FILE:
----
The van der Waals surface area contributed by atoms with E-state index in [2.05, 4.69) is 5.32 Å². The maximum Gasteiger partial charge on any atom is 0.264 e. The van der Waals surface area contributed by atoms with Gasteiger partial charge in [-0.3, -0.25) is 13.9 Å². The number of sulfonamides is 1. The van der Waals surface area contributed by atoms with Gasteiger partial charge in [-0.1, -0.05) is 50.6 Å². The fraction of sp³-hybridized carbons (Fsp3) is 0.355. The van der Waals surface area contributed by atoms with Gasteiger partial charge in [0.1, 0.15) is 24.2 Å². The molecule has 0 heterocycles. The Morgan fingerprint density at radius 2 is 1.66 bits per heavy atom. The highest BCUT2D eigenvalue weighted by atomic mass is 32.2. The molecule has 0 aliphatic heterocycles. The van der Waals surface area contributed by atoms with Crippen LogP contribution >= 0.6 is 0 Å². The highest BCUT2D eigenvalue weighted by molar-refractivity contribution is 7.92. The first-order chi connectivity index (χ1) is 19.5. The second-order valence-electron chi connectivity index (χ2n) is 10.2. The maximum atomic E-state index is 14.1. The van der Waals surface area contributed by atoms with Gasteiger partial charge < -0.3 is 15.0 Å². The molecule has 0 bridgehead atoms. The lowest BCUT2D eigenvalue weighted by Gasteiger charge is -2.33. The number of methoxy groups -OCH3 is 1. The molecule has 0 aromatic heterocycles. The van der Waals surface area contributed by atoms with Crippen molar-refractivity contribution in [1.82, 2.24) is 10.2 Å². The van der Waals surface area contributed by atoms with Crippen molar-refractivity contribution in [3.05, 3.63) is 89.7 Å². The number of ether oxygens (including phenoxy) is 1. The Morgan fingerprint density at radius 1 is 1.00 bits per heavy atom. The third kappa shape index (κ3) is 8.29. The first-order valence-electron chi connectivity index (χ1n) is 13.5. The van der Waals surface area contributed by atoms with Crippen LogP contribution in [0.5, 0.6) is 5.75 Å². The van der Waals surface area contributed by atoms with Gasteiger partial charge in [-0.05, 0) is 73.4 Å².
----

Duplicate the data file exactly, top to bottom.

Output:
The van der Waals surface area contributed by atoms with E-state index in [2.05, 4.69) is 5.32 Å². The maximum Gasteiger partial charge on any atom is 0.264 e. The van der Waals surface area contributed by atoms with Gasteiger partial charge in [-0.3, -0.25) is 13.9 Å². The number of sulfonamides is 1. The van der Waals surface area contributed by atoms with Gasteiger partial charge in [-0.1, -0.05) is 50.6 Å². The fraction of sp³-hybridized carbons (Fsp3) is 0.355. The van der Waals surface area contributed by atoms with Gasteiger partial charge in [0.1, 0.15) is 24.2 Å². The molecule has 0 heterocycles. The Morgan fingerprint density at radius 2 is 1.66 bits per heavy atom. The highest BCUT2D eigenvalue weighted by atomic mass is 32.2. The molecule has 0 aliphatic heterocycles. The van der Waals surface area contributed by atoms with Crippen LogP contribution >= 0.6 is 0 Å². The highest BCUT2D eigenvalue weighted by molar-refractivity contribution is 7.92. The first-order chi connectivity index (χ1) is 19.5. The second-order valence-electron chi connectivity index (χ2n) is 10.2. The maximum atomic E-state index is 14.1. The van der Waals surface area contributed by atoms with Gasteiger partial charge < -0.3 is 15.0 Å². The molecule has 0 bridgehead atoms. The lowest BCUT2D eigenvalue weighted by Gasteiger charge is -2.33. The number of methoxy groups -OCH3 is 1. The molecule has 0 aromatic heterocycles. The van der Waals surface area contributed by atoms with Crippen molar-refractivity contribution in [1.82, 2.24) is 10.2 Å². The van der Waals surface area contributed by atoms with Crippen molar-refractivity contribution in [3.05, 3.63) is 89.7 Å². The number of ether oxygens (including phenoxy) is 1. The Morgan fingerprint density at radius 1 is 1.00 bits per heavy atom. The third kappa shape index (κ3) is 8.29. The first-order valence-electron chi connectivity index (χ1n) is 13.5. The van der Waals surface area contributed by atoms with Crippen LogP contribution in [0.5, 0.6) is 5.75 Å². The van der Waals surface area contributed by atoms with Gasteiger partial charge in [-0.05, 0) is 73.4 Å².